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Why Lawn Aeration Is the Key to a Healthy Backyard

BY: SHANNON GRILLI | 5.23.2017 |

If you've ever stumbled upon a lawn that's been recently aerated, you might have wondered what all those weird plugs of uprooted earth are for. It may look funny, but as any proud lawn owner will tell you, those weird plugs may be the key to keeping your yard looking lush, green, and healthy.

But just what is lawn aeration and why is it so necessary? Check out our lawn-aeration FAQ to determine if your lawn can benefit.

What is lawn aeration?

For a lawn to grow healthy, it needs three basic things: air, water, and nutrients. But often, problems such as compacted soil or excess thatch (organic debris that builds up on top of the lawn) can prevent the grass roots from getting the water, nutrients, or oxygen that they need.

When you aerate your lawn, you're literally poking air holes in it, making it easier for the grass roots to breathe. But you're also providing a path for water and nutrients to get past the layers of thatch and soil to nourish those roots.

How can I tell if my lawn needs aerating?

Aeration is good for just about any lawn, but there are some lawns that may need it more than others. If your lawn gets heavy use and lots of foot traffic, the soil is likely to be fairly compacted and may benefit from aeration. Furthermore, lawns that were put down during construction of a new home or lawns that were established with sod may have problems with root development, so lawn aeration can benefit yards in both of those scenarios.

But even if your lawn doesn't fall into one of these categories, it may still require aeration to stay healthy. Here are a few telltale signs to look for:

  • Lawns that have standing water puddles not caused by heavy rain
  • Patches of grass that won't stay moist, even with excessive watering
  • Lawns with excessive water runoff
  • Lawns with lots of thin, patchy areas
  • A layer of thatch that's thicker than a half inch
  • Lawns with heavy, clay soil
  • Lawns with large patches of clover
  • A lawn that feels spongy or springy when walked upon (which can indicate a thatch problem)

If you still have any doubt, there's a simple test you can perform to check if your lawn is too compacted. Using a screwdriver, pencil, or small shovel, try to push a hole into the lawn. The tool should slide in easily; if it doesn't, you likely have a soil-compaction problem.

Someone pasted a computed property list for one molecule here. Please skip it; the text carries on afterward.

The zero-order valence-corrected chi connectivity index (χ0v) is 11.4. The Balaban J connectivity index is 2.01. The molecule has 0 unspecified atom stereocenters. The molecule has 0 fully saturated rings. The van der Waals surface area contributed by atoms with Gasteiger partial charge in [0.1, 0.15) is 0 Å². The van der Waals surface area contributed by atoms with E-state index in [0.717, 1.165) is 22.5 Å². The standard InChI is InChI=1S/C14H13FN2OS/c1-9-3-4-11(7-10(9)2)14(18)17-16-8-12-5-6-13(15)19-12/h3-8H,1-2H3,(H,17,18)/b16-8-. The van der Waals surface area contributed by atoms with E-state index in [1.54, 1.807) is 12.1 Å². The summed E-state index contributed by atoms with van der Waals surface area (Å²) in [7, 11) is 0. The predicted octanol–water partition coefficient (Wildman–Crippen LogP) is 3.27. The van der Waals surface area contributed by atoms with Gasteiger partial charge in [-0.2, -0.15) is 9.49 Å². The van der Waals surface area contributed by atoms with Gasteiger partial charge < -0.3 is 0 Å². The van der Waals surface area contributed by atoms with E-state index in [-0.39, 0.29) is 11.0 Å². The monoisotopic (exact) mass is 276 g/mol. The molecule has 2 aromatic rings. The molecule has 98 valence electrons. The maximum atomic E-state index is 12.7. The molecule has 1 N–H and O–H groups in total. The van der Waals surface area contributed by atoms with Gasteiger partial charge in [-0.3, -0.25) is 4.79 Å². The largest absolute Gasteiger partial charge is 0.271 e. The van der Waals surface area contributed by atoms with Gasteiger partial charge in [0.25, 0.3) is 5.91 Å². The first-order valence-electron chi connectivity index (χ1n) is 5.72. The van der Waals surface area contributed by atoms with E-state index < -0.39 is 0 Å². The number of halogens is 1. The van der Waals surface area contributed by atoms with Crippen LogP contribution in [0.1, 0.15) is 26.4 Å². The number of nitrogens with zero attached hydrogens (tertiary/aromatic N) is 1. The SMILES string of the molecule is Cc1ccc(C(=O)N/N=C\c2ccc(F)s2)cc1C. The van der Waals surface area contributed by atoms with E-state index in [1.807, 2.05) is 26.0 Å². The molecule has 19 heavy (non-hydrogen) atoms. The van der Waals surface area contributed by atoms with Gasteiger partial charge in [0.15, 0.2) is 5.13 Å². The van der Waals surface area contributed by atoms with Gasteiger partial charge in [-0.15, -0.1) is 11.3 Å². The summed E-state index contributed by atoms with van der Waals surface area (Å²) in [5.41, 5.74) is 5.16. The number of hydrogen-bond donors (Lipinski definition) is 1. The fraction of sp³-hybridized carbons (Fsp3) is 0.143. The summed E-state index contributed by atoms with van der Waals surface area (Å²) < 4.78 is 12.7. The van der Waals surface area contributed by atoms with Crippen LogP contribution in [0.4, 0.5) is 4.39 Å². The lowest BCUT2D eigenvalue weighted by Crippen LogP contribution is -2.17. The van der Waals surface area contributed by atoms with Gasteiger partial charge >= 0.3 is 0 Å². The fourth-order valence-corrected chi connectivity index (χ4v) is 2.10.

You can also dig up a piece of the lawn and examine the grass's roots. The roots should reach about 4 to 6 inches into the soil. If the roots are significantly shorter, it's time to aerate.

When should I aerate my lawn?

For the best results, experts recommend aerating your lawn during the growing season, since it gives the grass time to correct and grow in healthier and thicker. If you have warm-season grass (common in hotter, Southern climates), the best time to aerate is in the spring. If you have cool-season grass (common in cooler, Northern climates), it's best to aerate in the spring or fall.

How often should I aerate my lawn?

As a general rule of thumb, aerating once a year is a good idea. If you have sandy soil, however, you may be able to get away with aerating every other year, while lawns in very dry climates could benefit from twice-yearly aeration.

If you've just installed sod, it's best to wait at least one year before aerating in order to give the roots time to take hold.

Can I aerate my lawn myself?

The short answer: yes, you can. But only if you don't mind a lot of hard work.

To aerate your lawn yourself, you'd need to use a heavy pitchfork or hollow tiner (similar to a pitchfork, except the tines are hollow and remove soil), and pierce the entire lawn, making holes that are 2 to 3 inches deep and around 3 to 4 inches apart.

There are also special lawn-aerating tools that use spikes to punch holes in the grass (They even make spiked shoes for this purpose!), however, spikes are not as effective as true core aeration since they don't remove any compacted dirt. In fact, there's the possibility that this type of lawn aerator can actually make soil compaction worse.

Why should I hire someone to do it for me?

The answer might seem obvious, but it's important: it's because (1) you won't have to do anything and (2) they'll do the job right. Lawn aeration services use a gas-powered machine to tackle an entire lawn quickly and evenly. It isn't free, but it saves you a lot of time and sweat, and almost always produces better results than a DIY job.

How much does lawn aeration cost?

That largely depends on the size of your lawn, but, roughly speaking, you can expect to say anywhere from $75 to $125 for a professional job. By comparison, renting a lawn aerator to do the job yourself will cost you between $40 and $80 for the day, meaning the DIY approach doesn't really save you that much dough. And, of course, you can always check Groupon for deals on professional lawn aeration—a win-win since it saves you a lot of money AND a lot of hard work.